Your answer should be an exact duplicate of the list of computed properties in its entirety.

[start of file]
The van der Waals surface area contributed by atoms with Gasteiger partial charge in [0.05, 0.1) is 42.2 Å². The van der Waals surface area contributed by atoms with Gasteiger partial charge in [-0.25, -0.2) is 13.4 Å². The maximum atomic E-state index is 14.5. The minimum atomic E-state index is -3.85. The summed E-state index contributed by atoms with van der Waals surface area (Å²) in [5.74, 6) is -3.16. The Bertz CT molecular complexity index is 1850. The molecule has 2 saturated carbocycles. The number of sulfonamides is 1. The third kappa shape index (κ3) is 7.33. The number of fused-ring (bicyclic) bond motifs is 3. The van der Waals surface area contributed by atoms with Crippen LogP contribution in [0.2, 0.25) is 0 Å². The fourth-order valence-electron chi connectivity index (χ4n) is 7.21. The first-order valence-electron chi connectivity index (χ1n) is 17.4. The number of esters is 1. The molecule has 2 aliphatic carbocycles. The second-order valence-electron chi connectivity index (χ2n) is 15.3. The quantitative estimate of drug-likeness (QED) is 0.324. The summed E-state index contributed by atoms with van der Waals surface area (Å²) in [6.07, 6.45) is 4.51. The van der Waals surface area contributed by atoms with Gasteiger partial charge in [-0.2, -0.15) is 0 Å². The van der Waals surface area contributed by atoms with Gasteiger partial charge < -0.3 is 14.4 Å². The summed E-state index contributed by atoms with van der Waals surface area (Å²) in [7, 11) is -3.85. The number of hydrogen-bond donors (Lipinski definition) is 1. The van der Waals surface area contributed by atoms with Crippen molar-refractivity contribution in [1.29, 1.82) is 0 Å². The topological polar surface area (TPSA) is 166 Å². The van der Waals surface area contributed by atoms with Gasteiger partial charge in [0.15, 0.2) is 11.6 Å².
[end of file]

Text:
The van der Waals surface area contributed by atoms with Gasteiger partial charge in [0.05, 0.1) is 42.2 Å². The van der Waals surface area contributed by atoms with Gasteiger partial charge in [-0.25, -0.2) is 13.4 Å². The maximum atomic E-state index is 14.5. The minimum atomic E-state index is -3.85. The summed E-state index contributed by atoms with van der Waals surface area (Å²) in [5.74, 6) is -3.16. The Bertz CT molecular complexity index is 1850. The molecule has 2 saturated carbocycles. The number of sulfonamides is 1. The third kappa shape index (κ3) is 7.33. The number of fused-ring (bicyclic) bond motifs is 3. The van der Waals surface area contributed by atoms with Crippen LogP contribution in [0.2, 0.25) is 0 Å². The fourth-order valence-electron chi connectivity index (χ4n) is 7.21. The first-order valence-electron chi connectivity index (χ1n) is 17.4. The number of esters is 1. The molecule has 2 aliphatic carbocycles. The second-order valence-electron chi connectivity index (χ2n) is 15.3. The quantitative estimate of drug-likeness (QED) is 0.324. The summed E-state index contributed by atoms with van der Waals surface area (Å²) in [6.07, 6.45) is 4.51. The van der Waals surface area contributed by atoms with Gasteiger partial charge in [-0.2, -0.15) is 0 Å². The van der Waals surface area contributed by atoms with Gasteiger partial charge < -0.3 is 14.4 Å². The summed E-state index contributed by atoms with van der Waals surface area (Å²) in [7, 11) is -3.85. The number of hydrogen-bond donors (Lipinski definition) is 1. The van der Waals surface area contributed by atoms with Crippen molar-refractivity contribution in [1.29, 1.82) is 0 Å². The topological polar surface area (TPSA) is 166 Å². The van der Waals surface area contributed by atoms with Gasteiger partial charge in [0.15, 0.2) is 11.6 Å².